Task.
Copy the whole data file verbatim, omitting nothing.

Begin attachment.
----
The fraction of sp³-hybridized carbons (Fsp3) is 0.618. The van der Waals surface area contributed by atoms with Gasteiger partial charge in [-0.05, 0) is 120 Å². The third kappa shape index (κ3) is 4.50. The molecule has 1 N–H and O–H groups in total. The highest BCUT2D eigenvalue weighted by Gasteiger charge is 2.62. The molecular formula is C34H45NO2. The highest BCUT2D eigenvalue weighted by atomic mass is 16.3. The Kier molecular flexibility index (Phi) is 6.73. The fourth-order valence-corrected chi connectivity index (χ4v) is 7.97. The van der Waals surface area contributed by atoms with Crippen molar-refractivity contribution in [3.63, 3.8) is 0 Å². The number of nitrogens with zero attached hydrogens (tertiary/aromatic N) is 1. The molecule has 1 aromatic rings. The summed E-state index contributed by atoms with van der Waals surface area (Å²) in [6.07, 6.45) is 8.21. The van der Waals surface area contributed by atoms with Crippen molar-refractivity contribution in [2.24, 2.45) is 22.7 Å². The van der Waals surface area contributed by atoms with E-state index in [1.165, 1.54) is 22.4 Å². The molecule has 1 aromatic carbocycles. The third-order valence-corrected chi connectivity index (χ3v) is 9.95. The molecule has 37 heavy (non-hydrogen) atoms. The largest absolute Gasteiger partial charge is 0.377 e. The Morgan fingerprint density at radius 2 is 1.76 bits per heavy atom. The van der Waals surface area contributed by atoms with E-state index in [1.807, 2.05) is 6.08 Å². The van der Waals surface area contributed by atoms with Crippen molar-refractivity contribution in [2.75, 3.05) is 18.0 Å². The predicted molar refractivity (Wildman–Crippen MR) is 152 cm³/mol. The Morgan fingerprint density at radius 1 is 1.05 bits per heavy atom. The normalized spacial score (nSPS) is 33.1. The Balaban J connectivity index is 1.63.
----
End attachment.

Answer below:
The fraction of sp³-hybridized carbons (Fsp3) is 0.618. The van der Waals surface area contributed by atoms with Gasteiger partial charge in [-0.05, 0) is 120 Å². The third kappa shape index (κ3) is 4.50. The molecule has 1 N–H and O–H groups in total. The highest BCUT2D eigenvalue weighted by Gasteiger charge is 2.62. The molecular formula is C34H45NO2. The highest BCUT2D eigenvalue weighted by atomic mass is 16.3. The Kier molecular flexibility index (Phi) is 6.73. The fourth-order valence-corrected chi connectivity index (χ4v) is 7.97. The van der Waals surface area contributed by atoms with Crippen molar-refractivity contribution in [3.63, 3.8) is 0 Å². The number of nitrogens with zero attached hydrogens (tertiary/aromatic N) is 1. The molecule has 1 aromatic rings. The summed E-state index contributed by atoms with van der Waals surface area (Å²) in [6.07, 6.45) is 8.21. The van der Waals surface area contributed by atoms with Crippen molar-refractivity contribution in [2.24, 2.45) is 22.7 Å². The van der Waals surface area contributed by atoms with E-state index in [1.165, 1.54) is 22.4 Å². The molecule has 1 aromatic carbocycles. The third-order valence-corrected chi connectivity index (χ3v) is 9.95. The molecule has 37 heavy (non-hydrogen) atoms. The largest absolute Gasteiger partial charge is 0.377 e. The Morgan fingerprint density at radius 2 is 1.76 bits per heavy atom. The van der Waals surface area contributed by atoms with E-state index in [1.807, 2.05) is 6.08 Å². The van der Waals surface area contributed by atoms with Crippen molar-refractivity contribution in [2.75, 3.05) is 18.0 Å². The predicted molar refractivity (Wildman–Crippen MR) is 152 cm³/mol. The Morgan fingerprint density at radius 1 is 1.05 bits per heavy atom. The normalized spacial score (nSPS) is 33.1. The Balaban J connectivity index is 1.63.